Trees, shrubs, ground covers, vines,
hardy perennials such as roses.
Broccoli, Brussels sprouts, cabbage,  cauliflower, onions, English peas, asparagus, potatoes, carrots, swiss chardother cold-tolerant vegetables, and strawberries for harvest next spring.  
Petunias, pansies, pinks, snapdragons, alyssum, calendulas, gladiolas, cannas, English daisies, Iceland poppies, larkspur, daylilies and other cool season annuals.  
Fruit trees and berries.  
Transplant existing landscape plants.  
Divide and transplant crowded summer and fall-blooming perennials such as daisies, coneflowers, hardy hibiscus, asters, mums and salvias.  
All planting areas AND TURF with a natural organic fertilizer at approximately 20 lbs./1,000 sq. ft. If the soil is already healthy, the rate can be reduced to 10 lbs./1,000 sq. ft.  
Cool-season flowers with earthworm castings, fish meal, bat guano or other organic fertilzer at 10 lbs./1,000 sq. ft.  
Spray growing plants with Garrett Juice or aerated compost tea.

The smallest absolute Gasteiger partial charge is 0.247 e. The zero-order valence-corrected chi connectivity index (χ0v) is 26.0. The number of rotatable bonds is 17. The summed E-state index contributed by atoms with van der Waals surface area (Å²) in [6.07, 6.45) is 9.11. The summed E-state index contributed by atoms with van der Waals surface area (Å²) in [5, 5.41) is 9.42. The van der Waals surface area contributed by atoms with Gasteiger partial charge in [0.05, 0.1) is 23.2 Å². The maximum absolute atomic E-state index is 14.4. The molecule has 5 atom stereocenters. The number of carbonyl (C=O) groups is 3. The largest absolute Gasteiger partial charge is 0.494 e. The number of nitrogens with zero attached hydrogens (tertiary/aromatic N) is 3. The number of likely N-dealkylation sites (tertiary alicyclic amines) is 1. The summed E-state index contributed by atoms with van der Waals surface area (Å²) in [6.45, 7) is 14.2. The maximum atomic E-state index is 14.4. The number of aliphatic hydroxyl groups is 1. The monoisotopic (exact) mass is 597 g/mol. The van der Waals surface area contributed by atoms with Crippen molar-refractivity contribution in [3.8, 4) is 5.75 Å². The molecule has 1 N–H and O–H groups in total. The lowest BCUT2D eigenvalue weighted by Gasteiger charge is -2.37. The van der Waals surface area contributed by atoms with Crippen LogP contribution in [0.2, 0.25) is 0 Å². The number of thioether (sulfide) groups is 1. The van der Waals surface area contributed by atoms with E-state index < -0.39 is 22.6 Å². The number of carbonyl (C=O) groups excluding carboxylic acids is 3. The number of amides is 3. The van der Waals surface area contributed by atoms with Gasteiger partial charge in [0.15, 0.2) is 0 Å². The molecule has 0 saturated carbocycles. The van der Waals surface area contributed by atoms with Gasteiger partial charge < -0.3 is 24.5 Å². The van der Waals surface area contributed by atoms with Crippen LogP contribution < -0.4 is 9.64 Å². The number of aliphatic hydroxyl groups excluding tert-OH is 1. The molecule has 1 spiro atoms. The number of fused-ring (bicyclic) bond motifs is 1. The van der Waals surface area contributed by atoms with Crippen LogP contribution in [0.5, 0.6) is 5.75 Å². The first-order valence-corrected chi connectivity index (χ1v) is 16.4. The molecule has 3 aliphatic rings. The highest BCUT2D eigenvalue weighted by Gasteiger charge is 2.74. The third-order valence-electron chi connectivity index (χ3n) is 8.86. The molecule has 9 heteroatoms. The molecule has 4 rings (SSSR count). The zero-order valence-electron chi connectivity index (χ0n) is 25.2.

Winter annuals, dry soil areas as needed.
Giant bark aphids: no treatment needed in most cases.
Horticultural oil for serious infestations of scale insects. Be sure to keep mixture shaken while using and follow label instructions carefully. Use sparingly if at all. Oil kills beneficials as well as pests.
Apply beneficial nematodes to help control grub worms, fleas, fire ants and other pests.
Start the Fruit and Pecan Tree Program at the “pink bud” stage. See the Home Page of for a print out of the most current program.
Shade and ornamental trees lightly (if necessary) and remove dead, diseased, and crossing limbs. Remove limbs that are in the way and those allowing for more light to ground plants.
Evergreens and summer- flowering plants if necessary. Remove the longest canes on nandinas to reduce height.
Bush-form roses (not climbers).
Peaches and plums by 40-50% to encourage 45° angle growth. Grapes, by 80-90%. Other fruit trees as needed. Pecans need little to no pruning. Do not prune crape myrtles other than to remove ground sprouts. Expose the root flares and the ground sprouts will become less common.
Winter-damaged foliage from liriope, ophiopogon, honeysuckle, Asian jasmine, and other ground covers. Remove ground covers from bases of trees. Remove invasive plants such as privet, honeysuckle, briars and poison ivy.
Information provided by The Dirt Doctor

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